The 'Royale' treatment.

The Commercial Appeal

The 'Royale' treatment

'Casino' reboots Bond as a fledgling agent with a new
license to kill.

November 17, 2006

By John Beifuss

You know, I've watched most of the 21 "official" James
Bond films produced since 1962 (a count that excludes two
renegade features, 1967's first "Casino Royale" and 1983's
"Never Say Never Again"), but I have to admit that only the
ones I saw when I was a kid lodged themselves in my
memory -- namely, the classic adventures with Sean
Connery and, later, the silly but enjoyable Roger Moore
episodes. (I guess the line "My name is Pussy Galore" has
more impact when you're in sixth grade than even Halle
"Jinx" Berry in an orange bikini does 30 years later.)
The six Timothy Dalton-Pierce Brosnan Bonds produced
since 1987 have their enthusiasts, but about all I can recall
from them are such disappointments as dim Denise
Richards as a nuclear physicist (!) in "The World Is Not
Enough" and the ridiculous "surfing Bond" of "Die Another
Day." But if I've grown indifferent to the Bond films, I still
respect and have high hopes for the character.

Now comes a second film titled "Casino Royale," which
introduces not only a new Bond but Bond as a newborn:
Although set in the post-9/11 era, this -- like "Batman
Begins" -- is an origin story, starring a not yet fully formed
007 only recently granted his license to kill. (In fact,
viewers get to watch Bond dispatch his first two victims.)
This explains why Monty Norman's famous James Bond
theme music isn't heard until the end credits: The signature
surf-guitar riff is surer evidence of the character's birth
than would be the sound of a slap on a bottom followed by
a baby's crying.

The new Bond is played by talented Daniel Craig, who
resembles a jug-eared soccer hooligan ("I'm all ears," Bond
says during the film, lampooning his own appearance) more
than an international sophisticate; spy boss M (played for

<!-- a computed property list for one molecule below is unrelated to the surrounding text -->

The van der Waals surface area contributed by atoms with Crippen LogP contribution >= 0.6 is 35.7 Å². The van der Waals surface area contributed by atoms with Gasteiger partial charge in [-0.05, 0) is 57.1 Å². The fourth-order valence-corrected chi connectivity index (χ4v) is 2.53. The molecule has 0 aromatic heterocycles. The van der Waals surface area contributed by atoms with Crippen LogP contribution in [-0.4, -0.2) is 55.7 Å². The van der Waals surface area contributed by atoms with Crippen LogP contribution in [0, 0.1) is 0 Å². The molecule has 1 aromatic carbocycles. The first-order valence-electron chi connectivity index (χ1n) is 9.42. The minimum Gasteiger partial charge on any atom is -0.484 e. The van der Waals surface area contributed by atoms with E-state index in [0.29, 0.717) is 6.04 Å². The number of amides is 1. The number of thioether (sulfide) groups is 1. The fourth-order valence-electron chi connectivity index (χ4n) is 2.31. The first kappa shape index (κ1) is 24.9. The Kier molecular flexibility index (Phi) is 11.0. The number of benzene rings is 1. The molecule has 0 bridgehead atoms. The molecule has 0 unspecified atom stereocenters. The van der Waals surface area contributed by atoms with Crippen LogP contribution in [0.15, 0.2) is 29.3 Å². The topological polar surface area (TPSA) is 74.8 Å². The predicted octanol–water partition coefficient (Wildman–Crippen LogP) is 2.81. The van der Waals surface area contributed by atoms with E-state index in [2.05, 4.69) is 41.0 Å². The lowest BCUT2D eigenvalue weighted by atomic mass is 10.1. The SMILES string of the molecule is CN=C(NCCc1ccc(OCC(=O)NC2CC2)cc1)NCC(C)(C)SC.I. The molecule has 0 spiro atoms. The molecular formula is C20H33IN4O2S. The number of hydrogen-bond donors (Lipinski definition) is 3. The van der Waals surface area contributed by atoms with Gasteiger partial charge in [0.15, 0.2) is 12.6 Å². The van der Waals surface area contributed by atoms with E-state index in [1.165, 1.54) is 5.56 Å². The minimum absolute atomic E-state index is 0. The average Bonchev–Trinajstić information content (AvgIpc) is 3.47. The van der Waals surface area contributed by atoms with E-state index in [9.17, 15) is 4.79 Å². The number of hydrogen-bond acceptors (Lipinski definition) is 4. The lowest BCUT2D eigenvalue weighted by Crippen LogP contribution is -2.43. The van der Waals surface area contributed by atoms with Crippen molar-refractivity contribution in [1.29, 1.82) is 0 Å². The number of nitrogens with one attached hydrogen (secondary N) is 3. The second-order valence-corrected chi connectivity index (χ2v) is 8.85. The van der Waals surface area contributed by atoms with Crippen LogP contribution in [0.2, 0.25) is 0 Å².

the fifth time by Judi Dench) even calls him a "blunt
instrument." Fittingly, the movie itself is tougher than
usual; the violence is often down and dirty, although
realism quickly goes out the window when Bond
commandeers a bulldozer to barrel into a Madagascar
construction site while chasing a terrorist. When Bond is
captured by the bad guys, his torture is Abu
Ghraib-believable, unlike the laserbeam scenarios
concocted by Goldfinger; even the graphics in the typically
stylish opening credits eschew the usual half-clothed girls
for images of attack and murder.

Apparently fairly faithful to Ian Fleming's 1953 novel of the
same name (the first of the author's 15 Bond tales), "Casino
Royale" derives more suspense from a central high-stakes
poker game than from its action set-pieces as Bond matches
cardplaying wits with the evil Le Chiffre (Mads Mikkelsen), a
"private banker to the world's terrorists" who literally cries
blood due to "a derangement of the tear ducts" (a
phenomenon of Mario Bavaesque visual potential almost
totally neglected by director Martin Campbell, whose credits
include the Brosnan-Bond film "GoldenEye" and the two
Antonio Banderas Zorro movies).

Bond is aided in his mission by a beautiful treasury agent,
Vesper Lynd (Eva Green, the stunner from Bertolucci's "The
Dreamers"). Gadget-master Q and lovesick Miss
Moneypenny are absent, but the movie's reboot of the Bond
myth enables the filmmakers to have fun with such
traditional story elements as the agent's Aston Martin and
his "shaken, not stirred" martini recipe.

"Casino Royale" reportedly cost $130 million, and the
money shows on screen, with sequences set in Prague,
Montenegro and Venice. Even so, the film could have been
cut by many millions and many minutes: At 144 minutes, it
drags, especially during the development of the
Bond-Vesper romance, which may make the film more
"adult" than most of its predecessors but adds little
excitement. Other "mature" story elements also are poor
substitutes for supervillains and gadgets; who wants to see
Bond learn a lesson about ego, as if he were Greg Brady in
his "Johnny Bravo" phase?

In other words, "Casino Royale" means well but fails to
bottle the old Bond magic or to reinvent 007 as a rival for a
newer and better spy series, the "Bourne" films. "I miss the
Cold War," M muses at one point; fans of "Dr. No" and
"From Russia with Love" are likely to agree.